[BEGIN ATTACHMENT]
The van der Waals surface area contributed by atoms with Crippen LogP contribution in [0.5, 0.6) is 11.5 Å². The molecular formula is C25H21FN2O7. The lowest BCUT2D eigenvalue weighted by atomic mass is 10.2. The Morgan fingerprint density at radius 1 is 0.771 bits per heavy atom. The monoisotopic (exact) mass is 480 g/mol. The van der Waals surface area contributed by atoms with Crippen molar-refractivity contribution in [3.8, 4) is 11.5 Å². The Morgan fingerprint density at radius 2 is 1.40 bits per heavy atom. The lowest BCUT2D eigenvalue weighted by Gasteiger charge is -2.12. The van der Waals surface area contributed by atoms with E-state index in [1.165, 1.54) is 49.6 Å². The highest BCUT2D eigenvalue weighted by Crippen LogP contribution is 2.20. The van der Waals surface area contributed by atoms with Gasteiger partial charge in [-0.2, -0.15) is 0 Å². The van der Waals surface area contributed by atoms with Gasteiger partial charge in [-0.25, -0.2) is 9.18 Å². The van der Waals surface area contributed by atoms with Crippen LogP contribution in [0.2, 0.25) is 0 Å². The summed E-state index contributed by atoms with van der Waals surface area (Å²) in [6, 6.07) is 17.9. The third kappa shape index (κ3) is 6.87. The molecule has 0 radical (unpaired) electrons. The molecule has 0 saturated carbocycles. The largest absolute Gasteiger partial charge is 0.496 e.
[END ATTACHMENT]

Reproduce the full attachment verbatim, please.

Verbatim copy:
The van der Waals surface area contributed by atoms with Crippen LogP contribution in [0.5, 0.6) is 11.5 Å². The molecular formula is C25H21FN2O7. The lowest BCUT2D eigenvalue weighted by atomic mass is 10.2. The Morgan fingerprint density at radius 1 is 0.771 bits per heavy atom. The monoisotopic (exact) mass is 480 g/mol. The van der Waals surface area contributed by atoms with Crippen molar-refractivity contribution in [3.8, 4) is 11.5 Å². The Morgan fingerprint density at radius 2 is 1.40 bits per heavy atom. The lowest BCUT2D eigenvalue weighted by Gasteiger charge is -2.12. The van der Waals surface area contributed by atoms with E-state index in [1.165, 1.54) is 49.6 Å². The highest BCUT2D eigenvalue weighted by Crippen LogP contribution is 2.20. The van der Waals surface area contributed by atoms with Gasteiger partial charge in [-0.2, -0.15) is 0 Å². The van der Waals surface area contributed by atoms with Gasteiger partial charge in [-0.25, -0.2) is 9.18 Å². The van der Waals surface area contributed by atoms with Crippen LogP contribution in [0.2, 0.25) is 0 Å². The summed E-state index contributed by atoms with van der Waals surface area (Å²) in [6, 6.07) is 17.9. The third kappa shape index (κ3) is 6.87. The molecule has 0 radical (unpaired) electrons. The molecule has 0 saturated carbocycles. The largest absolute Gasteiger partial charge is 0.496 e.